This logo ran for a very long time. From 1837 to 1970, for 133 years, this emblem was used to denote the United States Post Services. 

1970-1993

In the mid-1970, the old symbol of a postman riding a horse became defunct. During that period, the then President of the United States created the Postal Reorganization Act, which gave birth to the United States Postal Services (a modern rendition of the US Postal department), which is still in function. With this signing, a new emblem came into function. 

America’s pride, the bald eagle, took place for the first time. The eagle stands above a couple of red-colored horizontal lines, with its giant wings spread wide. Between the two red lines, there is an inscription in black as “U.S. MAIL.” The emblem has no boring square frame but an inscription of nine five-pointed stars and the full-service name. The designer of this emblem is known as the Master of Industrial Design, Raymond Loewy. 

1993-Present 

The next update of the UPSC logo came in 1992 when Marvin Runyon became the postmaster general. In this new emblem, they decided not to use the whole eagle with its wings, and everything but rather only the head and its sharp hook-shaped beak remained of the bird. The beak is bent 90 degrees. As per design is concerned, the eagle’s head is put in a blue-colored rectangular box with the label “United States Postal Service” placed on the right side of the box. The first couple of words, “United States,” is written above a thin red-colored line while the next two words, “Postal Service,” come under the thin red line. The full inscription is in block letters with a sans serif italic font. 

About The Modern Emblem 

The head of the bald eagle is a symbol of the spirit of the United States Postal Service and its pride in being one of the best postal services in the world. The flying eagle also depicts speed which is common with the U.S. mail. 

Andrew Higgins, an engineering professor, and hydrodynamic fanatic tried to calculate the actual speed of the logo just by judging its flight through the picture. Using a series of numerical and scientific formulas, the professors find the eagle’s speed (Mach number) to be 4.9. According to this value, it denotes a speed that is even faster than the speed of sound. It is approximately around 60 thousand kilometers per second, which is insane.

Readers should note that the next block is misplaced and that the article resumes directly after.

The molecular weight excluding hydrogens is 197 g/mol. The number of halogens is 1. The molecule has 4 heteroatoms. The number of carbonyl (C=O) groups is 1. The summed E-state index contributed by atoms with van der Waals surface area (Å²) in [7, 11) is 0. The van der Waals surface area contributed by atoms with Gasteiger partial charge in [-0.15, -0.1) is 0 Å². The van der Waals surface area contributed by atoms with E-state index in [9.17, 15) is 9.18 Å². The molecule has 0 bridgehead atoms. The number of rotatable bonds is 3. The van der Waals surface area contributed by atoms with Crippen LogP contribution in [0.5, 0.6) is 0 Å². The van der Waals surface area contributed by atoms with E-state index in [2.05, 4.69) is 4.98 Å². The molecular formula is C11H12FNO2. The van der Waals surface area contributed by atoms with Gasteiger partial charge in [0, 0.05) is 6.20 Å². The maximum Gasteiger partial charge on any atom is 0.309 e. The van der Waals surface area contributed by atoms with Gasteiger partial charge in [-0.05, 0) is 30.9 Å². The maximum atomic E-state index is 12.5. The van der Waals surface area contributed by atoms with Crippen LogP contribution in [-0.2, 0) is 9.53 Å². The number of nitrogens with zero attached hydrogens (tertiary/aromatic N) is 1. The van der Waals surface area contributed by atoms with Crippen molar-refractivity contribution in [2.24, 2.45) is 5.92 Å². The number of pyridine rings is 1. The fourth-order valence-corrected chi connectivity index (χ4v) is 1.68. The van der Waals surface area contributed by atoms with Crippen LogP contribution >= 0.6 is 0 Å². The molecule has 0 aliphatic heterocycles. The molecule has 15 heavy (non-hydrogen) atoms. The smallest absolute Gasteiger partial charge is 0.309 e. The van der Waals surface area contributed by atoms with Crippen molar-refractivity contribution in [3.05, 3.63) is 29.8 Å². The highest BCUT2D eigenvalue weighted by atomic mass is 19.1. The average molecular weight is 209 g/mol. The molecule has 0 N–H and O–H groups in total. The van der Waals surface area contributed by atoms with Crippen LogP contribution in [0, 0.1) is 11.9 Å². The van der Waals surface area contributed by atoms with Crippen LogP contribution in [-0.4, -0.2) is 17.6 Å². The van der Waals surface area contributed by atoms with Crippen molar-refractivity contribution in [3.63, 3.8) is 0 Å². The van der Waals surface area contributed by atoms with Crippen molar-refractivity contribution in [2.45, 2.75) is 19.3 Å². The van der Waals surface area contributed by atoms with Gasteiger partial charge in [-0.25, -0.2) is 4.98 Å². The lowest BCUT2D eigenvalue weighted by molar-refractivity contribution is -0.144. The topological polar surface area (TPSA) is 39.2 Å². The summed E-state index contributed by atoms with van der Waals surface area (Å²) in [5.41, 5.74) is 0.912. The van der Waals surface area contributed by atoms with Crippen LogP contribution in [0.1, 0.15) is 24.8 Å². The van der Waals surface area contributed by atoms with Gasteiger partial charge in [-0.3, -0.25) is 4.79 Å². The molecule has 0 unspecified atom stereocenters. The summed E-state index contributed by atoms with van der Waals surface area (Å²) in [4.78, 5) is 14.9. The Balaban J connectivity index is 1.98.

The italics sans serif font of the logo gives it a pretty modern look. All the letters in this logo include the classy-looking triangular” A,” crafted by famous typographer Daniel Zadorozny. The colors used in this logo are three in total: red, white, and blue. As per the Hex table, the colors in this emblem are corresponding to shades #004B87, #DA291C, and #FFFFFF. 

The postal department of the United States has been glorious for the country for almost 250 years now. During this course of time, the emblem of the department changed four times. Firstly, the Greek mythical God of Mercury became the emblem of the postal department back in the late 18th century. 

It ran for more than 50 years. Later, the second emblem was the most famous one and was in service for almost 150 years: a postman riding a horse to deliver the mail. After the USPS was modernized in the 1970s, the emblem changed again, and the pride bird of the United States took the place of the horse riding postman. 

And then, for the final time, the emblem went through fine modern tuning, and a new design came in place of the 1973 version. Which one of the four do you think was the most attractive one?

Shipping guy at USPS, previously at Fedex.

Leave a Comment